10. New Mom and Dad's Corners are out on the Maxwell's site. Steve's is on church youth groups, and I know this will shock you, but he's against them! http://www.titus2.com/corners/12-11-d.htm Here is the email he received that led to this (and probably parts 2-113) corner; My husband and I attended a recent conference of yours. We were so blessed by it. We wanted to say thank you. My husband decided after listening to Manager of His Home that our children were no longer going to go to youth group on Wednesday nights. He did this because we started noticing changes in our children. Our children hadn't gone to youth group for six weeks when the pastor came by and asked us why our children weren't attending. My husband told him that a big part of it was the secular rock and roll they were playing. Our children were coming home humming it. We were told that they believe if your children are firmly grounded in Christ it will not affect them. I couldn't help but think about our twenty-one-year-old daughter who wound up getting into secular music due to a youth group and her dad and me not having her heart. We didn't want that for our other children. So this 21 year old has chosen to listen to secular music thanks to this youth group. Maybe she decided, hey I'm 21 and I'm going to listen to something besides conservative Christian music? Does this have to mean that they've "lost her heart"? Maybe she's just decided to be her own woman at 21? Does it have to mean she's lost her salvation?
  11. allyisyourpally5

    It's Corner time again!

    I'm just gonna make it my monthly duty to round these up, I cannot resist the snark....though sometimes they make me so sad or so angry....anyway, here we go. Teri's Corner is basically another "BUY MY BOOK!" article: On the practical side of self-discipline, I have found that using a schedule helps me not to be lazy......For more detailed information on scheduling, I would recommend Managers of Their Homes. In other words "I won't tell you how to not be lazy and schedule your family in a Godly way to get you to Heaven for free, you must buy my book" An email asked about productive activities. A mom seemed to suggest she doess not want her children just working all the time and asked if such activities like playing in the sandbox with her kids was ok (wtf?) I would encourage Amber that raising children and keeping house are not mutually exclusive. Playing with the children is a productive activity, but only when it is balanced with the necessary housework. If all a mom does is play with the children, then it would become a lazy choice, especially if she is avoiding her household responsibilities by doing it. I work with children....playing with them all the time is certainly not being lazy! It is very hard work! Keep playing in the sandbox Amber, keep doing it. Another way that I can direct you toward self-discipline is to make use of those little bits of time that are easily wasted whether one is using a schedule or not. Here is an example of that. In the morning, Steve and I walk for an hour, then I hang on an inversion table for my back, and next comes personal Bible reading and prayer time. Before I start my Bible reading, I prepare a moist heating pad by putting it in the microwave for three minutes. Here is what I was able to accomplish in those three minutes when I tracked it one morning to share with you. â—¦Got out vitamins. â—¦Washed up several dishes sitting in the sink. â—¦Took soiled towels to the washing machine. â—¦Put items away that were out on the counter. I could have spent those three minutes simply doing nothing or looking through a catalog. This is often the temptation when there are just a few minutes available. Oh boy. Every. Single. Minute. Of. Your. Life. Needs. A. Schedule. Oh my....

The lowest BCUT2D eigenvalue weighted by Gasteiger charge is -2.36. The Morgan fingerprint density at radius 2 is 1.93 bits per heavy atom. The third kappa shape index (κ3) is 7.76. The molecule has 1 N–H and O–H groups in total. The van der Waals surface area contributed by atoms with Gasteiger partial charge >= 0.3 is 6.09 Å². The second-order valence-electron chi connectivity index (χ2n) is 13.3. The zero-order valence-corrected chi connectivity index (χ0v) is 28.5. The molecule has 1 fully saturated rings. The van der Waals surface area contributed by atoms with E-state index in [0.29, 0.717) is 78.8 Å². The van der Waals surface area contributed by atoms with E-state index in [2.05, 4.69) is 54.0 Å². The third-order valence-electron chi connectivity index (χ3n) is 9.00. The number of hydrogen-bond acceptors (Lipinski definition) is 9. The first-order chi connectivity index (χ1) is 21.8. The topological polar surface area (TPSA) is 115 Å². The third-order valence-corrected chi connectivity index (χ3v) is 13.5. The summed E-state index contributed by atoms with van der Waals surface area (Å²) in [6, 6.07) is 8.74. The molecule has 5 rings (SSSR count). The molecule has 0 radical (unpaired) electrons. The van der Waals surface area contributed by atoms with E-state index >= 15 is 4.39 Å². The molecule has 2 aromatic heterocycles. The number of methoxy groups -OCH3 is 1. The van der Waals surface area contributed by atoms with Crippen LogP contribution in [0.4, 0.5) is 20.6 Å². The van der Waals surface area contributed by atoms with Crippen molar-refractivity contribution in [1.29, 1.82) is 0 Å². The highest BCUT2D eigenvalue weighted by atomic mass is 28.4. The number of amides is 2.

12. Justme


    Next installments of ongoing subjects. (I haven't had time to read them yet.)
  13. Justme

    New corners are up.

    Teri's is "mahh", just about not being lazy. Daddy is on "fire" again after schools, particularly charter schools. Of course, "their" onramp "school" is OK! P.S. Poor Teri can't even buy a bathroom rug on her own. Steve has to "help". Me, I just run down to Bed & Bath. I wonder if the girls have ever been in a shopping mall. I'll bet Steve has them convinced they are full of lust & nakked people..... I wonder if the girls even drive. Could you imagine being 30, living in the 'burbs and not being able to drive....